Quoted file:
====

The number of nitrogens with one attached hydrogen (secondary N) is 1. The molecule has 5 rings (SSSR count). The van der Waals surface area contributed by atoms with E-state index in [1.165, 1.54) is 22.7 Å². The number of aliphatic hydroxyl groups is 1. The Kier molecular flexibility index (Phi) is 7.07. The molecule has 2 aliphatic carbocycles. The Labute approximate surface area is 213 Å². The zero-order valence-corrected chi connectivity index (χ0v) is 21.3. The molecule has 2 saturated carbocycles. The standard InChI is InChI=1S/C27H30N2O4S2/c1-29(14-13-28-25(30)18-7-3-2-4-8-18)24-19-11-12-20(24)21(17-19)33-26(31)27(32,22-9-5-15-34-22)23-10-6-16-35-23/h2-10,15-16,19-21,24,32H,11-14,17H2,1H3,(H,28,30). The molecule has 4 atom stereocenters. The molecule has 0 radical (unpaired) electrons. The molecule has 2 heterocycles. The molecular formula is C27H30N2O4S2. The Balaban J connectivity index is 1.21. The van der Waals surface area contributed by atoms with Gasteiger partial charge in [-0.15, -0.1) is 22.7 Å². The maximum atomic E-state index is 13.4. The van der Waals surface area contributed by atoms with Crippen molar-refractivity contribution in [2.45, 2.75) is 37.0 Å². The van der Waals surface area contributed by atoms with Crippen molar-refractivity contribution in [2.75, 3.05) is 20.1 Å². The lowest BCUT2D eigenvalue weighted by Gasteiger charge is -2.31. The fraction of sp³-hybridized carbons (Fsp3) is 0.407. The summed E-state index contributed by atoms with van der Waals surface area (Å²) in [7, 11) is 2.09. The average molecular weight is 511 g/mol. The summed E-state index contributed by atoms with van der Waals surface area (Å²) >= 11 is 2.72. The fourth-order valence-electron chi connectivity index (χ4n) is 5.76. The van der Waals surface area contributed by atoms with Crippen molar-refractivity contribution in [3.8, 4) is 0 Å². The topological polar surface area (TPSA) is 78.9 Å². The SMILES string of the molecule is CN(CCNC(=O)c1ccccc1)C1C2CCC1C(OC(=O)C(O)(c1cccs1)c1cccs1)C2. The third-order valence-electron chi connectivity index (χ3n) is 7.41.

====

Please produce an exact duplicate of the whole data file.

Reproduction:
The number of nitrogens with one attached hydrogen (secondary N) is 1. The molecule has 5 rings (SSSR count). The van der Waals surface area contributed by atoms with E-state index in [1.165, 1.54) is 22.7 Å². The number of aliphatic hydroxyl groups is 1. The Kier molecular flexibility index (Phi) is 7.07. The molecule has 2 aliphatic carbocycles. The Labute approximate surface area is 213 Å². The zero-order valence-corrected chi connectivity index (χ0v) is 21.3. The molecule has 2 saturated carbocycles. The standard InChI is InChI=1S/C27H30N2O4S2/c1-29(14-13-28-25(30)18-7-3-2-4-8-18)24-19-11-12-20(24)21(17-19)33-26(31)27(32,22-9-5-15-34-22)23-10-6-16-35-23/h2-10,15-16,19-21,24,32H,11-14,17H2,1H3,(H,28,30). The molecule has 4 atom stereocenters. The molecule has 0 radical (unpaired) electrons. The molecule has 2 heterocycles. The molecular formula is C27H30N2O4S2. The Balaban J connectivity index is 1.21. The van der Waals surface area contributed by atoms with Gasteiger partial charge in [-0.15, -0.1) is 22.7 Å². The maximum atomic E-state index is 13.4. The van der Waals surface area contributed by atoms with Crippen molar-refractivity contribution in [2.45, 2.75) is 37.0 Å². The van der Waals surface area contributed by atoms with Crippen molar-refractivity contribution in [2.75, 3.05) is 20.1 Å². The lowest BCUT2D eigenvalue weighted by Gasteiger charge is -2.31. The fraction of sp³-hybridized carbons (Fsp3) is 0.407. The summed E-state index contributed by atoms with van der Waals surface area (Å²) in [7, 11) is 2.09. The average molecular weight is 511 g/mol. The summed E-state index contributed by atoms with van der Waals surface area (Å²) >= 11 is 2.72. The fourth-order valence-electron chi connectivity index (χ4n) is 5.76. The van der Waals surface area contributed by atoms with Crippen molar-refractivity contribution in [3.8, 4) is 0 Å². The topological polar surface area (TPSA) is 78.9 Å². The SMILES string of the molecule is CN(CCNC(=O)c1ccccc1)C1C2CCC1C(OC(=O)C(O)(c1cccs1)c1cccs1)C2. The third-order valence-electron chi connectivity index (χ3n) is 7.41.